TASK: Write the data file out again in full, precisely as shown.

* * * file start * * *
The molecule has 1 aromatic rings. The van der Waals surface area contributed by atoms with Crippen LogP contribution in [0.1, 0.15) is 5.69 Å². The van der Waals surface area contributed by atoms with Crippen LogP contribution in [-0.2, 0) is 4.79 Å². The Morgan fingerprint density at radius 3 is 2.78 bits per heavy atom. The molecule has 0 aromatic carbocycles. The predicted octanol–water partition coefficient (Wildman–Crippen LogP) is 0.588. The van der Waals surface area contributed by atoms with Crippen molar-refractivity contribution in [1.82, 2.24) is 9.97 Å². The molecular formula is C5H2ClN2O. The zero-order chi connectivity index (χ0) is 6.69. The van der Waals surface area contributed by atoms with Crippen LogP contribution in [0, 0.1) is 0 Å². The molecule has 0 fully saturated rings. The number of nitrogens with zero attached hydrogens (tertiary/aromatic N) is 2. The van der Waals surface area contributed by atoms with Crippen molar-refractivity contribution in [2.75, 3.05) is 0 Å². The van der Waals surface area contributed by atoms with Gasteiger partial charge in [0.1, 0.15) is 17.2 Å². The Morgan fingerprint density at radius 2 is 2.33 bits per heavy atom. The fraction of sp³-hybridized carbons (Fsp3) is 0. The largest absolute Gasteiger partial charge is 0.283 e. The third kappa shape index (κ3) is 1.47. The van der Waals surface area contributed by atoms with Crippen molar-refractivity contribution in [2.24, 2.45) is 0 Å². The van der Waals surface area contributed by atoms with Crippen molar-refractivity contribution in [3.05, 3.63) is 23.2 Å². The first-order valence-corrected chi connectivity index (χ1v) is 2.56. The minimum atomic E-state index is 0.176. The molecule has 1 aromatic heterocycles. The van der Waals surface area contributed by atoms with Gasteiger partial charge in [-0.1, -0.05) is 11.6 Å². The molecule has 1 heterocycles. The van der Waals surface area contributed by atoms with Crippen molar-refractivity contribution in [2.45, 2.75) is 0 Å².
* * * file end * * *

The molecule has 1 aromatic rings. The van der Waals surface area contributed by atoms with Crippen LogP contribution in [0.1, 0.15) is 5.69 Å². The van der Waals surface area contributed by atoms with Crippen LogP contribution in [-0.2, 0) is 4.79 Å². The Morgan fingerprint density at radius 3 is 2.78 bits per heavy atom. The molecule has 0 aromatic carbocycles. The predicted octanol–water partition coefficient (Wildman–Crippen LogP) is 0.588. The van der Waals surface area contributed by atoms with Crippen molar-refractivity contribution in [1.82, 2.24) is 9.97 Å². The molecular formula is C5H2ClN2O. The zero-order chi connectivity index (χ0) is 6.69. The van der Waals surface area contributed by atoms with Crippen LogP contribution in [0, 0.1) is 0 Å². The molecule has 0 fully saturated rings. The number of nitrogens with zero attached hydrogens (tertiary/aromatic N) is 2. The van der Waals surface area contributed by atoms with Crippen molar-refractivity contribution in [2.75, 3.05) is 0 Å². The van der Waals surface area contributed by atoms with Gasteiger partial charge in [0.1, 0.15) is 17.2 Å². The Morgan fingerprint density at radius 2 is 2.33 bits per heavy atom. The fraction of sp³-hybridized carbons (Fsp3) is 0. The largest absolute Gasteiger partial charge is 0.283 e. The third kappa shape index (κ3) is 1.47. The van der Waals surface area contributed by atoms with Crippen molar-refractivity contribution in [2.24, 2.45) is 0 Å². The van der Waals surface area contributed by atoms with Crippen molar-refractivity contribution in [3.05, 3.63) is 23.2 Å². The first-order valence-corrected chi connectivity index (χ1v) is 2.56. The minimum atomic E-state index is 0.176. The molecule has 1 aromatic heterocycles. The van der Waals surface area contributed by atoms with Gasteiger partial charge in [-0.1, -0.05) is 11.6 Å². The molecule has 1 heterocycles. The van der Waals surface area contributed by atoms with Crippen molar-refractivity contribution in [2.45, 2.75) is 0 Å².